Celebrating 50 years of Chaos
May 22, 2013
Chaos: When the present determines the future, but the approximate present does not approximately determine the future.
Fifty years ago, MIT meteorologist Edward Lorenz noticed something seemingly minor: his computational weather models yielded very different results if he changed the input variables by just a fraction.
Figure 1. Edward Lorenz and the butterfly effect.
Chaos theory spring-boarded from this observation and took shape to become the theory as we know it today: The notion of deterministic predictability in any system, although appealingly intuitively, is in practice, false. Indeed, small uncertainties in initial conditions can lead to widely dispersed outcomes (commonly understood as the Butterfly Effect).
Not just a theory, A paradigm shift in thinking
In their paper Chaos at fifty, Motter and Campbell (2013) note that chaos is far more than something of interest only to mathematicians or physicists:
Chaos sets itself apart from other great revolutions in the physical sciences. In contrast to, say, relativity or quantum mechanics, chaos is not a theory of any particular physical phenomenon. Rather, it is a paradigm shift of all science, which provides a collection of concepts and methods to analyze a novel behavior that can arise in a wide range of disciplines.
The basics of chaos have been observed and incorporated in various disciplines ranging from applied physics and engineering, to psychology and finance.
Okay, so what does chaos have to do with branding?
This question is not unfounded, especially if we subscribe to the belief that marketing and branding is not a science.
From the viewpoint of brands, we could view this phenomenon in a couple of ways.
Chaos and fluidity in branding
Firstly, we can accept the fact that this phenomenon is an impediment to the marketer’s ability to make reasonable predictions in the long run in a dynamic system like the market. Instead of disparaging long term business plans, this should encourage brands to be as responsive and flexible to its surroundings.
Brands should give themselves permission to surprise, to flirt, to beguile, to be immersive. Conversely, by not doing this, the brand could become irrelevant in a hurry. Of course, integral to this approach is that the brand first has a grounded foundation of core brand principals that it keeps intact. This fluid approach to defining a brand can be liberating for designers, brand managers and the public (see Smashing Magazine’s If You Love Your Brand, Set It Free article).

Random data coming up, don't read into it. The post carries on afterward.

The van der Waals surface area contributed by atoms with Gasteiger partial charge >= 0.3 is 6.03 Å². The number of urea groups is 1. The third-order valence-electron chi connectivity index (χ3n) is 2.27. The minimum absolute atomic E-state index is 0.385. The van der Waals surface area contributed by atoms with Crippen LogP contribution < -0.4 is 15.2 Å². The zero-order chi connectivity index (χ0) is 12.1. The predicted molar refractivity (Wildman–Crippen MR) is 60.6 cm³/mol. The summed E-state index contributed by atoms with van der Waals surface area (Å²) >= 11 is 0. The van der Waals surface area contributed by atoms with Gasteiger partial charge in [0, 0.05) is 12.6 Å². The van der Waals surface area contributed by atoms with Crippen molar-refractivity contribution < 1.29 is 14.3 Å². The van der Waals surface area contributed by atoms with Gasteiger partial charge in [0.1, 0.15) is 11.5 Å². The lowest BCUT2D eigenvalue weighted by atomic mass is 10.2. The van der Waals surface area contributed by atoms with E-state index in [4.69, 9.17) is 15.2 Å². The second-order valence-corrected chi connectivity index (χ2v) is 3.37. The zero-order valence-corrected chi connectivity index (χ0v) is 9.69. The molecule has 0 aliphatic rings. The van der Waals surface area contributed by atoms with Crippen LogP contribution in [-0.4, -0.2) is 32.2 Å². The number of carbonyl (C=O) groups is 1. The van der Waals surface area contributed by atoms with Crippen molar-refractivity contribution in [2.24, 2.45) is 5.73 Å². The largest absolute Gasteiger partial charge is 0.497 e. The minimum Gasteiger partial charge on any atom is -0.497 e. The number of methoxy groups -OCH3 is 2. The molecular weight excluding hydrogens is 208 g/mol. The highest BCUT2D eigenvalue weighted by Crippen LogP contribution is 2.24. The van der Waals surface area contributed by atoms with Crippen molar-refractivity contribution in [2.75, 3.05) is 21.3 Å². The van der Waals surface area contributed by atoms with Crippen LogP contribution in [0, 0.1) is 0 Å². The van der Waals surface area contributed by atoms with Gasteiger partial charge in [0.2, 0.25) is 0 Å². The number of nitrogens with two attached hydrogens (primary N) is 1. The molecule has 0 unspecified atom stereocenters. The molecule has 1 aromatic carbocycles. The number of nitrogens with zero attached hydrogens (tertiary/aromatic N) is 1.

This is especially true in the age of social media where seemingly benign actions on social networking sites can have a huge impact on brand equity. This brings to mind how Oreo won the marketing Superbowl with a timely blackout ad on Twitter. On the flip side, who knows how Roche’s decision to cancel World Nutella Day will reflect on the brand in time to come?
If we drill down into the Butterfly Effect statement, we find that small, seemingly insignificant actions can, in time, evolve into great results for brand equity.
Chaos and consumer insights
Secondly, we can use this phenomenon to highlight the importance of consumer and brand insights.
It’s our jobs as researchers and strategists to build a rich, contextualized understanding of the environment in which the brand is operating, by distinguishing the random (i.e. noise) from chaotic (i.e. unordered) data. It is often by linking the simplest pieces of unordered information that the most impactful insight is gained.
Doing so involves gleaning from observations, reports, news, trends, and qualitative and quantitative research both the obvious, as well as the obscure or obtuse. It means being able to identify influences at a societal level, rather than mere business factors.
What does this mean for brands?
Chaos Theory may seem far removed from the world of marketing, but it essentially teaches us that little things matter – be it little interactions in the chaos of social media, or seemingly little pieces of research that lead to big insights. Brands would do well by themselves if they were open to treating branding like a conversation, a give-and-take between the consumer and the marketer.
Figure 2. Chaos in natural settings - Earth’s geomagnetic field, which, on astronomical time scales, reverses its poles at irregular, chaotic intervals (courtesy of Christophe Gissinger).